Are you suf­fer­ing from high-func­tion­ing anx­i­ety?

Oc­to­ber 10 marks World Men­tal Health Day. With anx­i­ety on the rise, it’s never been more im­por­tant to reach out

Cosmopolitan (Australia) - - Contents -

It’s time to fo­cus on the one re­la­tion­ship you should al­ways en­hance: the one with your­self

Whether you’re a per­fec­tion­ist by na­ture or a full­blown catas­trophiser, your anx­i­ety man­i­fests in dif­fer­ent forms, but there are ways you can man­age it.


Not all anx­i­ety dis­or­ders look the same. For many, anx­i­ety ex­ists in a high­func­tion­ing form, al­low­ing those suf­fer­ing to take part in their ev­ery­day life, while their anx­i­ety lingers in the back­ground, caus­ing con­stant dis­tress. So how can you tell if you or some­one might suf­fer from HFA? Ac­cord­ing to Peter Diaz, founder and CEO of the Workplace Men­tal Health In­sti­tute, it’s a case of di­ag­no­sis. ‘HFA aims to de­scribe some­thing that seems to be missed by the di­ag­noses – that a per­son can be suf­fer­ing anx­i­ety but not be dys­func­tional.’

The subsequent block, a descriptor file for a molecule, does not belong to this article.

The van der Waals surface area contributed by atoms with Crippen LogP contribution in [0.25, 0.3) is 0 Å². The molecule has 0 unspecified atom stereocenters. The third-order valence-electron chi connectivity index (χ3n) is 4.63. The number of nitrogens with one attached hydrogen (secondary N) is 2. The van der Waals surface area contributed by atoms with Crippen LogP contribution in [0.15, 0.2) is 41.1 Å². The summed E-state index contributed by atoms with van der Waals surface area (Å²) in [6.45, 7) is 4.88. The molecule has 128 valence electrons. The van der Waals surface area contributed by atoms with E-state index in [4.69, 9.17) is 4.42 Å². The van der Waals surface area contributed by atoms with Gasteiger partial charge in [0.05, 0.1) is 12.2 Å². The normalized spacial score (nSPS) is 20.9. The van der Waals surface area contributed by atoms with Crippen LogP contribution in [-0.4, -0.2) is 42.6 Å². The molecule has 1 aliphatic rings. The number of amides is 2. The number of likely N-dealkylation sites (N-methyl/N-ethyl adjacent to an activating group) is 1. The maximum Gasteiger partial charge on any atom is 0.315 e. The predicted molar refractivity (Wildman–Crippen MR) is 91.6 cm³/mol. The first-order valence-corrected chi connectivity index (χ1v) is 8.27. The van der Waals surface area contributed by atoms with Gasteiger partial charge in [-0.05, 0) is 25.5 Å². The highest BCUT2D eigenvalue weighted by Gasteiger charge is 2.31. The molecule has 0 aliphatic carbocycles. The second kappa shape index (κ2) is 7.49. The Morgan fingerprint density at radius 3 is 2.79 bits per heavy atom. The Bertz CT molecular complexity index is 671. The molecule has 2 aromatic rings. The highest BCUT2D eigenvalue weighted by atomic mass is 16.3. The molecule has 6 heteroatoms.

We’re con­di­tioned to be­lieve that be­cause we’re not crum­bling, that per­haps we’re over­think­ing or over­worked. Diaz ex­plains that per­fec­tion­ists of­ten ex­pe­ri­ence a de­gree of dis­tress that could be char­ac­terised as HFA. ‘When a per­son be­comes a per­fec­tion­ist, they are highly likely to ex­pe­ri­ence anx­i­ety too. When we set an ex­pec­ta­tion of “per­fec­tion” for our­selves, any­thing less be­comes a cause for worry and stress.’

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